Please don’t knock on my door…
Please don’t knock on my door to ask me if I know Jesus. Gone pretty much are the days of door-to-door salesmen, with the exception, I suppose, of Jehovah’s Witnesses. Our walkways lead to our fortresses, and for mostly reasons of fear strangers are not welcome at our doors. When it comes to methods of reaching people to begin an introduction to Christ, in most of America, things have changed significantly. As well-meaning as it might be, having a stranger knock at my door during dinner time with the intent of evangelizing me is not a welcome event. To be honest, it wasn’t welcome for me even 40 years ago. Maybe that’s just me.
Times change as people change, and as I think about the door-to-door “evangelism” of past years where a tract with “4 Spiritual Laws” was the roadmap for conversation or the question asked “If you were to die tonight, where would you spend eternity,” it really is amazing that those openings worked at all. All credit is due, as always, to the preparatory work of the Holy Spirit. Thank you for all you lead to Jesus! But is it any wonder of the shortcomings of these approaches? Although an innocent non-believer may not have been even capable to grasp what eternity represents or the enormity of the issue of one’s soul in balance, a perfect stranger is asking you to commit your life to the will of an invisible God, not to mention a Dead Man who walked again. Doesn’t this seem like quite a reach to you? It sure did to me.
People today are barraged by a variety of faith options and there no longer is a spiritual heritage within families, generations or culture for us to draw from. God has indeed been pretty much uninvited from his creation and those He has created and intended for an enjoyable and fulfilling relationship with Him.People are confused as well as infused with second hand bits and pieces about “religion,” with an increasing “lessening” of interest to dig for themselves into the fabric of faith. They know a little surface information about faith and religion. They are much shaped by their experiences and that of others they know. And they often embrace error and half-truths as their “gospel.”
The postmodern pathway to faith is much more “organic” than ever. This places a much greater responsibility on us as individual Christians to obey the command/commission of Christ to GO and make disciples. Not just GO make converts, but invest sacrificially in people, taking the time to walk with them along their personal faith continuum to become a disciple. We must first be willing to meet them on their “ground” and begin where they are. We need to find out what they need in order to make a step towards faith in Jesus. Rarely will there be a “one-step” leap of faith. There are thresholds to cross, and the first threshold is that of friendship. Our friends must move from distrust to trust . . . in us! Convincing them we care by authentic love and sacrifice, not suckering them with a bait and switch tactic that might keep them from faith forever.
In our friendship and our openness about life and faith, a second threshold is their move from complacency to a curiosity. Just because our friends grow to trust us doesn’t mean they all at once are curious about Jesus. Our lifestyle, our choices, and how we engage with them sincerely will show them we are not cut out of the mold of the world. What is it that makes us tick? The third threshold is probably the most difficult. It is moving from being closed to change to being open to change in their life. Their curiosity will begin to open them to the possibility and a growing hope that there is something better for them than what they are experiencing, that there may indeed be a God and that He is favorably disposed towards them. That possibly their life can become less burdened, more fulfilling and content. This is a challenging threshold to cross so remember, it is openness, not conviction.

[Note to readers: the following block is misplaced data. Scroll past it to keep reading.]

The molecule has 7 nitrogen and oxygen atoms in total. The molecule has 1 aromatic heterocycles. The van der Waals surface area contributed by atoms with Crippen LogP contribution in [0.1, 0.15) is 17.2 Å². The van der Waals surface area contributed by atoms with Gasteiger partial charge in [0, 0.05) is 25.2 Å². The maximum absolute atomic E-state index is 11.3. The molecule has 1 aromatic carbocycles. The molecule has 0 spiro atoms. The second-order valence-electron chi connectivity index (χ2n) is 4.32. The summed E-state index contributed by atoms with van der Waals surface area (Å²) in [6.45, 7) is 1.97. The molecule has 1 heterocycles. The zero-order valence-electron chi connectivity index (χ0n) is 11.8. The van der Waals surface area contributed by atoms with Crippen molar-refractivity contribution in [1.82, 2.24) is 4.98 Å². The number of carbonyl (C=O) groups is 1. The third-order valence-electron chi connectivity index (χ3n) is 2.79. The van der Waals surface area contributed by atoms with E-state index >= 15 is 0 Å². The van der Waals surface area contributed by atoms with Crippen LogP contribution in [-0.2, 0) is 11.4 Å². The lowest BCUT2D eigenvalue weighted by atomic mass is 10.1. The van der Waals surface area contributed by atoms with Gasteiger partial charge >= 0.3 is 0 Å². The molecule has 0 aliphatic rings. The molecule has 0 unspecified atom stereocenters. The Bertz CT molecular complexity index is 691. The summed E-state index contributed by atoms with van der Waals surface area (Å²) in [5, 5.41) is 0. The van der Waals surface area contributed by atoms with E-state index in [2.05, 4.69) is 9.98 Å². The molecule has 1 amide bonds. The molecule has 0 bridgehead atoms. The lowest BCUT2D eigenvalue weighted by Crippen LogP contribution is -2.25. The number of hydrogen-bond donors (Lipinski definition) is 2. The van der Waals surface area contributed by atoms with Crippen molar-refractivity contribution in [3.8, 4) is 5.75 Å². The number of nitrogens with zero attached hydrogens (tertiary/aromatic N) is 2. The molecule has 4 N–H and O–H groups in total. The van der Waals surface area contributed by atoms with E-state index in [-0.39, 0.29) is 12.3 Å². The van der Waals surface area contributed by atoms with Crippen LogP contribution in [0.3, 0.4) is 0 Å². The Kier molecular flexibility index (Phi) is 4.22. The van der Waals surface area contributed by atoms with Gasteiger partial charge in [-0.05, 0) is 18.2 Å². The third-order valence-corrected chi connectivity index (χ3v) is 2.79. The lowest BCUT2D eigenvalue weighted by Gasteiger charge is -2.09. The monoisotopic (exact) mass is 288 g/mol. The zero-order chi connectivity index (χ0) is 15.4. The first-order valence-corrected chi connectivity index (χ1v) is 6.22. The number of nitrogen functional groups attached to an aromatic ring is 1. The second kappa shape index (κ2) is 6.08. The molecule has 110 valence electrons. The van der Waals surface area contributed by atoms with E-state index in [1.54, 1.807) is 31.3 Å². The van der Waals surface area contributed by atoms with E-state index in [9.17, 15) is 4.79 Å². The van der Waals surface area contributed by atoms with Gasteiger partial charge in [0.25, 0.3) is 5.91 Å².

The fourth threshold is movement from meandering to seeking. Here is where gentle discipleship is at its best. Giving them just enough of what they seek to keep them hungry, not dumping all of your theological wonder upon them. Fill a cup with a cup, don’t overflow it with a gallon. There is a lot of discovery, confusion and questions in this leg of the journey. It can be and should be a wonderful adventure. There may not yet be conclusions, but hopefully there is a quest for truth and well-informed answers.
The final threshold is the decision to cross the threshold into the kingdom itself. Many people will connect with a friend they grow to trust, move towards curiosity, consider the prospect of change a new faith would bring and honestly be seeking, yet they may never become a Christian, or at least this may not happen during your engagement with them. Emotionally this can be discouraging for you and me. The path to faith, despite these recognizable thresholds, is still a mystery. A wonderful mystery. Consider Jesus’ parable in Mark 4:26-27. “This is what the kingdom of God is like. A man scatters seed on the ground. Night and day, whether he sleeps or gets up, the seed sprouts and grows, though he does not know how.” Be of good cheer. God honors all our efforts to draw people a step closer to Him. The end result, just as the beginning, is the work of His Spirit. Think About It.